Thus, whoever comes to power becomes the immediate enemy of the poets and artists. The poets are not only a conscientious objector but also perpetual objectors. In the eyes of the State, they are permanent trouble-makers, who even for their ishq (love) will not let the authority sleep in the night. They have to be exiled. They have to be imprisoned for the success of the authoritarianism.
Second problem for the State is that the poets cannot accept the power of morality and the certainty of the truth. Morality is a point of departure and love is the truth criteria in the journey that never ends. While the state wants to define everything, for the poets and artists, nothing is fixed. It is not surprising that Plato wanted to banish poets from the Republic. It is not at all surprising that VV was put under the prison by the political regimes of all colours from Indira Gandhi to NT Ramarao. His arrest under the BJP regime only confirms the commandment and re-affirms the poetic commitment.
Kenyan writer, Ngugi Wa Thiong’o, whose many works VV has translated in prison, underlines this contradiction: A State is ‘conservative by its very nature as a State. It wants things as they are’. He underlines that art is revolutionary by its very nature as art. It is always revising itself.’[i]
The State is a State of permanency but the permanency of art is motion. Thiong’o says that ‘the State in a class society is an instrument of control’. The State strives to achieve ‘the perfection of the form of things, such as the legal system’. But like a black crow sitting on the rooftop of the court and roving over the heads of the judges, art wants to test the limits of the legal system cawing louder than what the executive drapes in the black robes. It tries to test the limits of the system. It wants to see the end of the structure.
The poet and the State are in a ceaseless fight. They fight like snake and mongoose with neck and noose, with words and bullets, with bodies and spectacles on penpoints and gunpoints. The relationship between art and the State is the case of ontological antagonism. The artists fight against the State is not because their beliefs in politics but because of the principles of the art that is in the war with the State. They take interest in politics because of the poetic and artistic calling and not necessarily because of the ‘obvious’ politics. Though both are not so distinct, it is important to mark this distinction when State and society allege that they are not poets and artists but political activists. It is to make it clear that poets have principled reasons to be in politics and not necessarily because of the politics.
One image of such a poet is Pyotr Pavlensky, a Russian born artist who protested against President Putin. In protest, he set ablaze the doors of the Lubyanka, the headquarters of the Russian security service. But when he was given asylum in France, he set ablaze a branch of a federal bank of France based in the Place de la Bastille. He declared that bank as a symbol of modern-day tyranny.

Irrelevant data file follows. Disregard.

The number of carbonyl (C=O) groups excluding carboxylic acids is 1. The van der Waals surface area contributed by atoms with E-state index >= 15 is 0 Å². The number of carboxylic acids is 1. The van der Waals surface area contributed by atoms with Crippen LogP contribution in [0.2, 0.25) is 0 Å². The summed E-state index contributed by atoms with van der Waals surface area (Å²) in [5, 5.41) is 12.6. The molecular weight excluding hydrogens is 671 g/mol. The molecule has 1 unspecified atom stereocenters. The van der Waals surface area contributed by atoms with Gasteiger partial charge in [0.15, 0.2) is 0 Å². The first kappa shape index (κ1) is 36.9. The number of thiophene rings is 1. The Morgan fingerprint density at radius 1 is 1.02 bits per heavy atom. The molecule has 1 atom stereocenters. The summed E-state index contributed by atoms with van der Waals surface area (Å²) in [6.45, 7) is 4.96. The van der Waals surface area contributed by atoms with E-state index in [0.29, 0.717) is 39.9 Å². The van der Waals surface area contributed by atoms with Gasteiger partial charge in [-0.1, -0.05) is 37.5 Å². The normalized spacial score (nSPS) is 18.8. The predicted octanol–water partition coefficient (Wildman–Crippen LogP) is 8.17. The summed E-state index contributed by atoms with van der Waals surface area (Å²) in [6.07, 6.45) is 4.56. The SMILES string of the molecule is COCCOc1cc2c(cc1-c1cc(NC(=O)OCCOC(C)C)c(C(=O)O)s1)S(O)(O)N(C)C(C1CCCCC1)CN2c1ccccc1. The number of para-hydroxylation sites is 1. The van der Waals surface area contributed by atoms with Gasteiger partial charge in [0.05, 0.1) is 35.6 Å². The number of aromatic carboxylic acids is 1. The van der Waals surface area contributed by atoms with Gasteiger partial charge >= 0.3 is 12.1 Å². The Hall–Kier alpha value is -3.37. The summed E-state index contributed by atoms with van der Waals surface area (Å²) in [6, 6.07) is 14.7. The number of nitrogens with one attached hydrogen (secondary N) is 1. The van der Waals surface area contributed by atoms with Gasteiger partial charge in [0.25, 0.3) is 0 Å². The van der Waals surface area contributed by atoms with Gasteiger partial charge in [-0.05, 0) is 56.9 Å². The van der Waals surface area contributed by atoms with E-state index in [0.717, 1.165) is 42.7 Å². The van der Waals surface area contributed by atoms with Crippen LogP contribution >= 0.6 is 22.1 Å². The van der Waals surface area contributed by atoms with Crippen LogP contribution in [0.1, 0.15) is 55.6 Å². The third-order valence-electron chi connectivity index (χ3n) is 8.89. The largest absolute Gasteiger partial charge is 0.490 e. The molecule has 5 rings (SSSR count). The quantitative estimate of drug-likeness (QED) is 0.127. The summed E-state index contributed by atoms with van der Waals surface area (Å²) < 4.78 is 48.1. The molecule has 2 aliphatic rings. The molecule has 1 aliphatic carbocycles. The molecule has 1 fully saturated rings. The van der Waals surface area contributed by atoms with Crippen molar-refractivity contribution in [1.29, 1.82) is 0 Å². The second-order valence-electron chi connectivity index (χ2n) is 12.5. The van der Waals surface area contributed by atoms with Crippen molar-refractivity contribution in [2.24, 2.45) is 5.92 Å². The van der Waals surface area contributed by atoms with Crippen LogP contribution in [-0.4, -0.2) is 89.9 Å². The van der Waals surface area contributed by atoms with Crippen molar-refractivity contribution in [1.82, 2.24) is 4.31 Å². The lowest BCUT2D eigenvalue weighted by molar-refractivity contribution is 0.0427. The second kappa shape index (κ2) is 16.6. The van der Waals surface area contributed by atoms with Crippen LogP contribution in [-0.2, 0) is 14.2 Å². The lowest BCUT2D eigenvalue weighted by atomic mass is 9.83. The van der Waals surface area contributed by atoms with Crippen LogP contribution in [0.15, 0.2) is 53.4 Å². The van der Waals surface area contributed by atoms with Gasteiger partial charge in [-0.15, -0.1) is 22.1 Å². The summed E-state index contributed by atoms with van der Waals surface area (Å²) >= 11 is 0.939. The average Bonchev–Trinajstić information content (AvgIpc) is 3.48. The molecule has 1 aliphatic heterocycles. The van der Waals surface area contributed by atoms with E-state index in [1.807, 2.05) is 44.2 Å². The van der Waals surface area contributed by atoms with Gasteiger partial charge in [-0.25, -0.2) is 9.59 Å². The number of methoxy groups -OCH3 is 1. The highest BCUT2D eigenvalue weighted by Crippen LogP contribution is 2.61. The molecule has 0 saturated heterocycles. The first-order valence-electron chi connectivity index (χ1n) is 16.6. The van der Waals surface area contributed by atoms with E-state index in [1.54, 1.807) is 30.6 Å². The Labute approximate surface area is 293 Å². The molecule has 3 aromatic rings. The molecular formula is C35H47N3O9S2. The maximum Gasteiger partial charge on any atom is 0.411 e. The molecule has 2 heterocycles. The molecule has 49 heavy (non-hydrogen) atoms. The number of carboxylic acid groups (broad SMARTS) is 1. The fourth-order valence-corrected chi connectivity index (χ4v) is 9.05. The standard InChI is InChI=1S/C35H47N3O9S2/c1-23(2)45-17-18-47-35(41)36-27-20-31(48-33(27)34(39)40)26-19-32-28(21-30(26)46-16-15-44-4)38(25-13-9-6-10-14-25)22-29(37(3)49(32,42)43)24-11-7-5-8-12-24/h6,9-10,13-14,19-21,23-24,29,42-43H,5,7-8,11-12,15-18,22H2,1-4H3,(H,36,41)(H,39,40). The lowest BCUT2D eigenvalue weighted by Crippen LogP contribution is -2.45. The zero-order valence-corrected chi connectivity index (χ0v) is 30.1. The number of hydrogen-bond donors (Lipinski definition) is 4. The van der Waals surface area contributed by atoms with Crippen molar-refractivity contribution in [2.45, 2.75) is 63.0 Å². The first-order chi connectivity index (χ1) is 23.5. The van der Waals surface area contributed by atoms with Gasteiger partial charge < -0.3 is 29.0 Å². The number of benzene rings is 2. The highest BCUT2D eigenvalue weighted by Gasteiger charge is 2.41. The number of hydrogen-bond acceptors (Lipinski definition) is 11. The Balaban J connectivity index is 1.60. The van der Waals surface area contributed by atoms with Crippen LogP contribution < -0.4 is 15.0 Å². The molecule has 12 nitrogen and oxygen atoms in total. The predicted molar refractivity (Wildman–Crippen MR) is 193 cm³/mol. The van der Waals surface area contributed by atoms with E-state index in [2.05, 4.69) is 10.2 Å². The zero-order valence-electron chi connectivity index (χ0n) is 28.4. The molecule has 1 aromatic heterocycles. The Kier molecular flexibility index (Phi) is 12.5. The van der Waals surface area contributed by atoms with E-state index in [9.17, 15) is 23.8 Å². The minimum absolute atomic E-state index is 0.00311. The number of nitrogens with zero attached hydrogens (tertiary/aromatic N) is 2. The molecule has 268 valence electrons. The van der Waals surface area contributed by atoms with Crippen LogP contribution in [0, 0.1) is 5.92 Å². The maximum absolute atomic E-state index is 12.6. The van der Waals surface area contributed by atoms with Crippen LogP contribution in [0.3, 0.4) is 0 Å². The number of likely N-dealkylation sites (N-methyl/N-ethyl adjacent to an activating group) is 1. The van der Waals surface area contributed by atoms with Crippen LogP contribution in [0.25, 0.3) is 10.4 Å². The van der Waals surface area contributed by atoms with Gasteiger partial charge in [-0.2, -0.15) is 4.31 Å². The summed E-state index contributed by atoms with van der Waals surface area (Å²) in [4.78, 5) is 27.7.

Many times, poets and artists who participated in revolution also participated in counter-revolution. They again positioned themselves against the power of the authority and permanency of the State. They can be termed terrorists for their disgust towards the idea of the State. But there is another reason for which they can be considered as the terrorist. Says Pavlensky, ‘if there is a scale of expression, with opera at one and terrorism at the other’, then ‘political art is closer on the scale to terrorism than to opera.’
Against the ‘state terrorism’, poets’ performative act is what Camus designates as the ‘rational terror’. It is nothing but pure claims against the State that “we are not afraid of your authority.” The role of the revolutionary poet and artists is to change the inner life of a culture. It is about what novelist Bill Gray will say, artistic imagination can make raids on human consciousness.
It is about the rejection of everyday life. Does it mean that poets and artists are fundamentally anarchist? True, to an extent but not always true. As the State wants poets to banish, the poets want the State to wither away. The act of withering away of the State is not necessarily anarchism. It can be a condition of a high stage of corporatism or the highest stage of communism. In the first case, the actors are corporates or bhakts, in the second case, they are ‘revolutionaries’ or ‘terrorists.’
The tag of terrorists is about time. Portraits of the national heroes that hung in the Indian Parliament were terrorists at a point of time. A true poet would refuse to be hanged in the Parliament. Their words any time resonate against the State power.
Ask the regime, would they prefer to have the portraits of Rahat Indori or Rabidranath Tagore or Namdev Dhasal? What did Indori say: There is a power who can give you a prize/ There is a poet/ sufi who can refuse it.
Writer of this piece is Brahma Prakash, who is Assistant Professor of Theatre and Performance Studies, School of Arts and Aesthetics, JNU, New Delhi. He is the author of Cultural Labour (Oxford University Press, 2019).